A MONITOR sent to Frankston Council to report to the state government on “governance issues” at council will be paid $1200 for each day of the stay.
Ratepayers will foot the bill for monitor Prue Digby’s work at council and will also pick up the tab for travel expenses.
The Labor state government confirmed when asked that the municipal monitor’s remuneration is fixed at $1200 per day, and must be paid by Frankston Council in accordance with the Local Government Act.
Ms Digby is expected to work at least two days each week for a possible full 18-month term of appointment, meaning ratepayers may ultimately pay more than $180,000 for the monitor’s wages while she attends council meetings.
“Ms Digby will keep an eye on the council and report back to the government on its progress,” Victorian Local Government Minister Marlene Kairouz said. “The monitor is there to ensure Frankston City Council is acting in the best interests of ratepayers.”
Ms Digby’s appointment term runs from 13 December last year until 30 June next year. The monitor will hand interim reports to the Minister’s department.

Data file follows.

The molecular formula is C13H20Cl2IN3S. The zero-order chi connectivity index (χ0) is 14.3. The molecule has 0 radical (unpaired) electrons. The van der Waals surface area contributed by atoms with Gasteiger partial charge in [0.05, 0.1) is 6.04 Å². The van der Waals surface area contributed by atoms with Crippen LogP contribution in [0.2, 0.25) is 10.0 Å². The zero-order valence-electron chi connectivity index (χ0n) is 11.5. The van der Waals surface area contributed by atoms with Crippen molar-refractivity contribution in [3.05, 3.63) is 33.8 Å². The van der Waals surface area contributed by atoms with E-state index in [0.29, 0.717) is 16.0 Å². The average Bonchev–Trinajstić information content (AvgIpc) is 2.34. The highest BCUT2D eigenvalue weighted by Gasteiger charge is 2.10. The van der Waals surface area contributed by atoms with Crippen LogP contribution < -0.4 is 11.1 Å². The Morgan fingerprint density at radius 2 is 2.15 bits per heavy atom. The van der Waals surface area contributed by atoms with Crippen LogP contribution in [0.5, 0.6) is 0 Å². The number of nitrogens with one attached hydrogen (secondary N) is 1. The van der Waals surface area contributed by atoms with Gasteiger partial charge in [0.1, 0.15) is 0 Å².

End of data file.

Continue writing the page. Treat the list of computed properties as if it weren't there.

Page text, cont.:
Before last month’s public council meeting, Ms Digby advised The Times to direct any questions about her role and work to the Local Government Minister’s department.
It is understood the monitor and council CEO Dennis Hovenden have advised councillors, who are elected representatives not council employees, not to speak to the media to try to ensure “media control” about contentious council matters.
Last month’s council meeting, the first attended by the monitor since her arrival at council and the first streamed near live online, featured bouts of bickering between councillors in the council chamber (Council ‘circus’ on show, The Times 5/2/18).
The mayor Cr Colin Hampton, chairing the meeting, accused Cr Glenn Aitken of “staring” at him during the at times fractious four-and-a-half hour proceedings.
Council CEO Dennis Hovenden and then mayor Cr Brian Cunial named themselves as complainants to the Local Government Investigations and Compliance Inspectorate when it was announced by the state government the inspectorate had recommended a monitor be appointed at Frankston Council.
Last week The Times revealed the Inspectorate separately cleared two councillors, Kris Bolam and Steve Toms, this month after investigations into complaints received from senior council staff alleged the councillors directed council staff in contravention of the Local Government Act.
Those investigations began before the monitor’s appointment was announced.